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TLS 1.3: What do I need to know?

Much is getting written about the new TLS 1.3 and its impact on network operations. This is absolutely an issue that needs to be considered and addressed. In fact, there are actually 2 issues that need to be addressed.

The first is the move to TLS 1.3 will create significant problems as it can blind network based detection/analytic tools because those tools can’t see the data packets to do their job. The addition of PFS (Perfect Forward Secrecy) adds a level of complexity that means simply upgrading from TLS 1.2 to 1.3 won’t work.

The second is the need to consider impacts to the actual networking gear in your remote offices & data centers. Are you leveraging remote connectivity to get access to the hardware? Whether you are updating OS versions or pulling SNMP information, using networks to access your equipment could become compromised. Many older equipment probably still use TLS 1.0 or 1.1 and we know this equipment is prone to security vulnerabilities. Make sure you do a systematic check to validate all equipment has been upgraded to support, at minimum, TLS 1.2 or your ability to remotely access your equipment might disappear.

What is TLS? TLS stands for Transport Layer Security and is the successor to Secure Sockets Layer (SSL). Many IP-based protocols such as HTTPS, SMTP, POP3 and FTP support TLS to encrypt data. There are a few different versions of TLS that are being used by websites today with a range including 1.0, 1.1, 1.2 and the most recently released version 1.3.

The problem with 1.0 and 1.1 is that they have been in use for years and have endured many patches and revisions. Concerns over the level of security and vulnerabilities have led to the development of 1.3 on a clean slate. Google, Apple, Microsoft and Mozilla are all eliminating support for 1.0 and 1.1, leaving 1.2 as the default version. The migration of these browser software releases has started and will continue through 2020.

OK, Let’s get back to the first issue which is the implementation of TLS 1.3. The primary benefits of TLS 1.3 are faster speeds and better security. The problem with TLS 1.3 is that it breaks out-of-band monitoring for Data Loss Protection (DLP), Intrusion Detection Systems and Intrusion Prevention Systems (IDS/IPS), malware detection, PCAP, DDoS mitigation and other “middle-box” monitoring and security devices.

Notes about Encryption Why is this important? TLS supports the encryption of data. Middle boxes need visibility to encrypted data in order to carry out performance and security monitoring. Here are a few bullets about data encryption: • 70% of Web traffic is encrypted and growing • The range of encrypted traffic in the Data Center is about 25-50% • 50% of malware downloads are encrypted • 60% of visibility is lost when implementing Perfect Forward Security (PFS) 1.2 from RSA 1.2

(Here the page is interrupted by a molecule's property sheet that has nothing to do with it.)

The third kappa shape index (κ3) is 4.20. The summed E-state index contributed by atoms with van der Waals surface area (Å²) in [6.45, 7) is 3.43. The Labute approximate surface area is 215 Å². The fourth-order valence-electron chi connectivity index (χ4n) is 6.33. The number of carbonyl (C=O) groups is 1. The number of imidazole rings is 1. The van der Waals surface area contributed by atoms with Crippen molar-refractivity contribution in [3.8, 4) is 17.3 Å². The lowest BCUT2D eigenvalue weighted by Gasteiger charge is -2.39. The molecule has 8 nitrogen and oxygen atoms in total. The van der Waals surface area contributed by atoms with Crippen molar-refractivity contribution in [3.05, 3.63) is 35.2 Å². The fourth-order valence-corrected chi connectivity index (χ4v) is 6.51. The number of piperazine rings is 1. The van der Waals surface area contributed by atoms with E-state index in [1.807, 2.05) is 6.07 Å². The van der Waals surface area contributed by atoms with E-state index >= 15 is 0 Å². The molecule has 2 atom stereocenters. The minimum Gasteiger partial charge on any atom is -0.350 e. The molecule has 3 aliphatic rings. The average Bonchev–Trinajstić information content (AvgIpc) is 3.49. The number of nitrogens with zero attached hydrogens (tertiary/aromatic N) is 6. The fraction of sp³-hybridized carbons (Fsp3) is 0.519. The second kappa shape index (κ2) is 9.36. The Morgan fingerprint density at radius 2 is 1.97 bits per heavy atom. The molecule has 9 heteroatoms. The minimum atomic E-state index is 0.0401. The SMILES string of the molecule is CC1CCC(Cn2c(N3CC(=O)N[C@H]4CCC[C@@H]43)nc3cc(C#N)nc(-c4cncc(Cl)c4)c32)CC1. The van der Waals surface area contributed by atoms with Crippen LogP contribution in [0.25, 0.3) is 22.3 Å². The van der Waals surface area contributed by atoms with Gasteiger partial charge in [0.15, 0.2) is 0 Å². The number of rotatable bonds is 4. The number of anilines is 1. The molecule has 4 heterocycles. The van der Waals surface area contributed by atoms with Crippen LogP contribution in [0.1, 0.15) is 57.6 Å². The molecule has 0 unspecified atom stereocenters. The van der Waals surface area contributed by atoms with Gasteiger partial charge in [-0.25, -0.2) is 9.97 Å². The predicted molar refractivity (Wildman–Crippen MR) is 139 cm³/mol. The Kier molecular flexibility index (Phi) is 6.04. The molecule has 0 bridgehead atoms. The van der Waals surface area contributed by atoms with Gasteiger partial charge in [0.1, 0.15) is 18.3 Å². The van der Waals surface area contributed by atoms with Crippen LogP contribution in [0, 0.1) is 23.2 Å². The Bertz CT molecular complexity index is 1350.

Middle-Box Solutions Monitoring and security tools connect to links for visibility necessary to monitor, report and protect network information. Independent TAPs and Packet Brokers connect these tools to network links, make a mirror copy of the traffic for tools while sending live traffic on through the network. This is the case with encrypted TLS 1.0 and 1.1 and 1.2 traffic. The TAP and Packet Broker typically do not open the packets or inspect payload so encryption is not a big issue. Traffic is passed to the tools and on to the network in its original form. One of the key benefits of using TAPs and Packet Brokers, is that they provide visibility to the network tools without impacting live traffic or adding latency to the network. Packet inspection, reporting and blocking when necessary, is the job of the network tools. When TLS 1.3 becomes widely used, there will be issues with these middle-box tools decrypting packets using the new format.

Work-arounds are being developed and tested that will maintain visibility to encrypted packets for monitoring and security tools. Some Packet Broker vendors are trying to integrate the decryption and encryption. This functional integration idea will inject additional delay in the network as the visibility devices decrypt, open, inspect and encrypt packets. While this may work in smaller implementations, it will fail in bigger deployments especially in scenarios where hundreds & thousands of encryption keys are in play and need to be managed. Companies are working on software solutions and other integration points in the network architecture. There will soon be a variety of TLS 1.3 compliant options introduced to mitigate the visibility issue while taking advantage of the security advances. Our position is that TAPs and Packet Brokers should continue to provide their full packet delivery functions without adding network delay.

TAPs and Packet Brokers Updated On the second issue, my key point is that as TLS 1.2 and 1.3 become more prevalent, many legacy networking equipment may need to be upgraded or changed out. This includes TAPs and Packet Brokers. We have updated SW releases for all of our current portfolio that support TLS 1.2, so at a minimum, contact us to ensure you are running the latest firmware release. However, if you are upgrading your middle boxes, then you should consider refreshing older TAPs and Packet Brokers to updated models with more modern technology & features.

Got Questions? Our theory is that if you are a security software engineer you already understand the issue. The solution is unfortunately much more opaque. Some of you probably also have strong opinions around how & where to solve the issues. Feel free to talk to us in more detail or discuss how our products can improve your network




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